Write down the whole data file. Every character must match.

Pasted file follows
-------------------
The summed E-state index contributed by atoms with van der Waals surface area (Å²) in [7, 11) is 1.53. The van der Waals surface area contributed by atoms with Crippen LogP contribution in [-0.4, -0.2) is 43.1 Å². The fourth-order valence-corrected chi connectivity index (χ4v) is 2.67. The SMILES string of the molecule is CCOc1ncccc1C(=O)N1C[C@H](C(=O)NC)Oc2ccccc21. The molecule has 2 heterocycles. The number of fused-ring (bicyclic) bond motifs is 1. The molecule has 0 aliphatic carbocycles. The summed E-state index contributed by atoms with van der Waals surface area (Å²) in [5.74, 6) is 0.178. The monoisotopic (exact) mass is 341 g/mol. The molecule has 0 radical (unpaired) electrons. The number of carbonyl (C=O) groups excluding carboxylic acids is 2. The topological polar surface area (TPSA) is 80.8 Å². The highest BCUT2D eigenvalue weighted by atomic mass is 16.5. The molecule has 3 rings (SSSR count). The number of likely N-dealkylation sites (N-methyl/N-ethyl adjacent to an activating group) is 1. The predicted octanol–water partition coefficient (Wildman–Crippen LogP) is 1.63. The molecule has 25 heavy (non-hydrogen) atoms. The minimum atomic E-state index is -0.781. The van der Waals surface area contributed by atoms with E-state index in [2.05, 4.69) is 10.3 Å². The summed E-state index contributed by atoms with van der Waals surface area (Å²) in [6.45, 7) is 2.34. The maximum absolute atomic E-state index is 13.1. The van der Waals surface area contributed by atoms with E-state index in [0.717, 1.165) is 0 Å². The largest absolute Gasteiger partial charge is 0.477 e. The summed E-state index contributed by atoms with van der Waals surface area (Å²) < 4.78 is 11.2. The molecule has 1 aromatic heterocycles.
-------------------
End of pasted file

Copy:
The summed E-state index contributed by atoms with van der Waals surface area (Å²) in [7, 11) is 1.53. The van der Waals surface area contributed by atoms with Crippen LogP contribution in [-0.4, -0.2) is 43.1 Å². The fourth-order valence-corrected chi connectivity index (χ4v) is 2.67. The SMILES string of the molecule is CCOc1ncccc1C(=O)N1C[C@H](C(=O)NC)Oc2ccccc21. The molecule has 2 heterocycles. The number of fused-ring (bicyclic) bond motifs is 1. The molecule has 0 aliphatic carbocycles. The summed E-state index contributed by atoms with van der Waals surface area (Å²) in [5.74, 6) is 0.178. The monoisotopic (exact) mass is 341 g/mol. The molecule has 0 radical (unpaired) electrons. The number of carbonyl (C=O) groups excluding carboxylic acids is 2. The topological polar surface area (TPSA) is 80.8 Å². The highest BCUT2D eigenvalue weighted by atomic mass is 16.5. The molecule has 3 rings (SSSR count). The number of likely N-dealkylation sites (N-methyl/N-ethyl adjacent to an activating group) is 1. The predicted octanol–water partition coefficient (Wildman–Crippen LogP) is 1.63. The molecule has 25 heavy (non-hydrogen) atoms. The minimum atomic E-state index is -0.781. The van der Waals surface area contributed by atoms with E-state index in [2.05, 4.69) is 10.3 Å². The summed E-state index contributed by atoms with van der Waals surface area (Å²) in [6.45, 7) is 2.34. The maximum absolute atomic E-state index is 13.1. The van der Waals surface area contributed by atoms with E-state index in [0.717, 1.165) is 0 Å². The largest absolute Gasteiger partial charge is 0.477 e. The summed E-state index contributed by atoms with van der Waals surface area (Å²) < 4.78 is 11.2. The molecule has 1 aromatic heterocycles.